On the newer Smiths with the frame mounted firing pins I always check the length of the firing pin. Older guns had .495 length pin but the newer guns have .485 or shorter. I guess the 14lb+ pulls and short pins make them lawyer proof. I replace every short pin with an Apex Tactical firing pin. Longer pins are available from Power Custom and Cylinder and Slide as well.

  These mods are all fairly affordable, possibly user installed, easier to shoot but most importantly reliable with any quality ammo. Perfect for competition like IDPA but still can be used for self defense.

  The next level things get a bit more labor intensive and expensive.

 You can have your forcing cone trued up. This will make it completely flat and polishes the throat so every round leaves the cylinder into the rifling perfect and repeatable. Once that is done you may choose to recrown the barrel so every bullet leaves the exact same way. Somewhat pricey but may squeeze out the last bit of accuracy to raise four x count.

  These next mods are competition only. Here you will see the smooth actions but also much lower DA/SA pull weight. These guns will most likely be purpose built for a particular sport. You may see different barrels,optics and odd calibers.

  The action job will build on the smooth and tune and go beyond by polishing the inside of the frame to remove tooling marks,etc. The trigger and hammer will be shimmed so the pull is straight back with no loading. The trigger face is often polished and contoured. The hammers are bobbed and skeletonised or replaced with an apex hammer. This speeds up the hammer to aid in ignition with the lower pull weights.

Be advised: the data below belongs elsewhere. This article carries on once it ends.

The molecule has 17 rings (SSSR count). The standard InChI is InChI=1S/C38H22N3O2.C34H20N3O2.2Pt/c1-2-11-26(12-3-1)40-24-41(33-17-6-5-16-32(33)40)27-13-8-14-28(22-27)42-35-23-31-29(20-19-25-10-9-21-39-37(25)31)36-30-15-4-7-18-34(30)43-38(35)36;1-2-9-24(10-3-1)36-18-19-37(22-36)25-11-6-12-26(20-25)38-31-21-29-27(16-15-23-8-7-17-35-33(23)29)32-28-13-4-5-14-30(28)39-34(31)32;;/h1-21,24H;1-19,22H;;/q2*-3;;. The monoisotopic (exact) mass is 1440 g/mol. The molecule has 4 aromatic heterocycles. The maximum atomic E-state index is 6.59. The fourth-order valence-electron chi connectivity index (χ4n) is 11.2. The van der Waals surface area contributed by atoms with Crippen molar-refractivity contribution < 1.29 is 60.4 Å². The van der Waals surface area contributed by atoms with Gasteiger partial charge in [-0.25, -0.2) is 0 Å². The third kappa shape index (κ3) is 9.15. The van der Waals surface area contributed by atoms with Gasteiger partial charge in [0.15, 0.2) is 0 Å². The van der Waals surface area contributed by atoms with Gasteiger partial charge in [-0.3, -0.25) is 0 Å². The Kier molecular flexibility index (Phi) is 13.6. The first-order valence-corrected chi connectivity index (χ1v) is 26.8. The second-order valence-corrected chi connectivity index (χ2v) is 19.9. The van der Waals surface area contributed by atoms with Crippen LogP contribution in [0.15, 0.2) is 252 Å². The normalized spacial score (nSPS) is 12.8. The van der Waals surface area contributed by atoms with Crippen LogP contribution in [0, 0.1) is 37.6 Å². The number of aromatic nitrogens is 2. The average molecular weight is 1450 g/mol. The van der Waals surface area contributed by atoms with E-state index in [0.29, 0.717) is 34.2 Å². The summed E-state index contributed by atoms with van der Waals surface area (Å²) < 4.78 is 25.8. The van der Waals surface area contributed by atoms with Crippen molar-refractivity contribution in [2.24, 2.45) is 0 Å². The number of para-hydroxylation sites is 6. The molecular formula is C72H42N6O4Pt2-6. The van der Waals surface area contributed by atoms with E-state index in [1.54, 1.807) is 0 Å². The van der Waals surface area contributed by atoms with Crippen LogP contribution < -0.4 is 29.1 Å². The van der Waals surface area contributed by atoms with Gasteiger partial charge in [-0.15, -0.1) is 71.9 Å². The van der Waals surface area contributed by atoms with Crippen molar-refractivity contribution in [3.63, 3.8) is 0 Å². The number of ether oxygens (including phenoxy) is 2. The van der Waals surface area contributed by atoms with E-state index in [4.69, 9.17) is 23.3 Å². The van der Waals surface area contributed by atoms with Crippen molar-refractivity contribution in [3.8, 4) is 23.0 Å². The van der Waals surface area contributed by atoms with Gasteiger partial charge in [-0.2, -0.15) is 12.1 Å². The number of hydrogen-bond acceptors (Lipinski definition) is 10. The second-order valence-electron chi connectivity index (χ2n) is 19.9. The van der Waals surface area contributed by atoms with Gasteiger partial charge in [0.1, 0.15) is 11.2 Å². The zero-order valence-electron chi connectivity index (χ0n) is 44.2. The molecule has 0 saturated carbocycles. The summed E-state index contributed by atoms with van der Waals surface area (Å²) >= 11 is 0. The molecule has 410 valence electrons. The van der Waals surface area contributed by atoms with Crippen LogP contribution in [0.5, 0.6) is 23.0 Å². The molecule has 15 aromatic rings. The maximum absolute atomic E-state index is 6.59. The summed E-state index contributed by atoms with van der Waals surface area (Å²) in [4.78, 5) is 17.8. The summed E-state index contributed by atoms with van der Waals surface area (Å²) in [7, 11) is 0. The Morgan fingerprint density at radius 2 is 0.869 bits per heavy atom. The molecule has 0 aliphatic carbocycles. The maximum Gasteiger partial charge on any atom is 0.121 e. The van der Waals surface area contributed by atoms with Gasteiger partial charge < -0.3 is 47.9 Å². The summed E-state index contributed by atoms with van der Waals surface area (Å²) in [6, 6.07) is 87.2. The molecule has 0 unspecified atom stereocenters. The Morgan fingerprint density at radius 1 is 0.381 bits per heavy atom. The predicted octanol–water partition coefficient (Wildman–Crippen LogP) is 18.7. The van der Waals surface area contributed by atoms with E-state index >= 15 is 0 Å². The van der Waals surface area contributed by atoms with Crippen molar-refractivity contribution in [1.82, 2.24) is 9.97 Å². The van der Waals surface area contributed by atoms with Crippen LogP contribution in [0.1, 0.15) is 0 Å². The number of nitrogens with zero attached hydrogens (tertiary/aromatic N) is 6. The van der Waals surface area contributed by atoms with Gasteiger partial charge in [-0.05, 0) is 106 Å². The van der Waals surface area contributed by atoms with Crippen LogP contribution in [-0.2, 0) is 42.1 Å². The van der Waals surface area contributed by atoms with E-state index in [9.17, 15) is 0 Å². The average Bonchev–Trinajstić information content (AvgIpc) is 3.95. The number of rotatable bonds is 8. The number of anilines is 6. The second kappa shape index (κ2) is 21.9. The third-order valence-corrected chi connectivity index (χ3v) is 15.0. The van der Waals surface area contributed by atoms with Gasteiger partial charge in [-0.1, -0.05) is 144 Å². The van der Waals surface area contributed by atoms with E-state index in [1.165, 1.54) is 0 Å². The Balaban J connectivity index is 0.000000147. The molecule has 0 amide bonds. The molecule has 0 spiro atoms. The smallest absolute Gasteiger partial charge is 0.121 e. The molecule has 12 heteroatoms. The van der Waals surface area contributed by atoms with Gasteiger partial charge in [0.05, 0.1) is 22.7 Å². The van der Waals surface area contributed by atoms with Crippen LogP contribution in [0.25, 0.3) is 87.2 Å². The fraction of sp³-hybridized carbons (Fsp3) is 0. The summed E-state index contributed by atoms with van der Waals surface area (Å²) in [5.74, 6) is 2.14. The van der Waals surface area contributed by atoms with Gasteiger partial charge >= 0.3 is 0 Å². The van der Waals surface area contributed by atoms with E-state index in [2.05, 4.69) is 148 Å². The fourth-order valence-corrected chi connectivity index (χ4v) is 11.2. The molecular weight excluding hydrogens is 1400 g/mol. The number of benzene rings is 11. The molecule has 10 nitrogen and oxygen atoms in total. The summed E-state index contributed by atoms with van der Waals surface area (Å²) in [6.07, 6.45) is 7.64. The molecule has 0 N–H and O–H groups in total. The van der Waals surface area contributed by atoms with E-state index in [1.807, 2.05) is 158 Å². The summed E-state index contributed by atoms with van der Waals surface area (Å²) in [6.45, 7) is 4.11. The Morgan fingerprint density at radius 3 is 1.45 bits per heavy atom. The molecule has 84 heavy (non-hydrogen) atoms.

Speaking of pull weights, here you will see 4.5-6 lbs of da pull. No more off the shelf ammo. Deep set Federal primers are a must at these reduced weights. Some people actually crush them a bit.

  Titanium cylinders show here alot. The lower weight reduces the rotational mass to lower the pull and make an easier stop.

   Swapped barrels are pretty common. Lightened for speed and heavy bull for staying on target and accuracy. Ports and comps are common.

  Sights are more specialised often here too. Red dots, fiber optic and the large Aristocate sights with the large range are used alot.

SHOPS: Mojo Custom Guns www.mojocustomguns.com

               Paul Francis at BossHoss Revolver Works on Facebook

               Apex Tactical www.apextactical.com

Wrap-Up:

  • Dont forget to shop Brownells using our affiliate link, www.handgunradio.com/brownells
  • Be sure to go like Handgun Radio on facebook and share it with your friends!
  • Leave us a review on iTunes!
  • Listen to all the great shows on the Firearms Radio Network! The Reloading Podcast!
  • Be sure to visit the Firearms Insider for review more awesome content! Also, if you are interested in writing reviews for the Firearms Insider, please email TJ at tj@firearmsradio.tv
  • Be sure to check out the Firearms Radio Network on YouTube!
  • Matt where can people find you? Matt Hoffman on facebook

HGR 115 - .25’s, .32’s & .380’s with Weerd Beard

HGR 115 - .25’s, .32’s & .380’s with Weerd BeardHello and welcome to Handgun Radio! I’m your host Ryan Michad from the wild woods of Central Maine, and this is your home for all the news, information and discussion in the handgunning world.

This week, I’m joined by Weerd Beard to discuss the diminutive cartridges that are still commercially viable, the .25 ACP, .32 ACP and .380 ACP!

Brought to you by the Firearms Radio Network

Please check out the Patriot Patch Company and their current Pre Orders for the Patriotic Flag 4 pack, the In God We Trust and The Diversity T-Shirts pre order!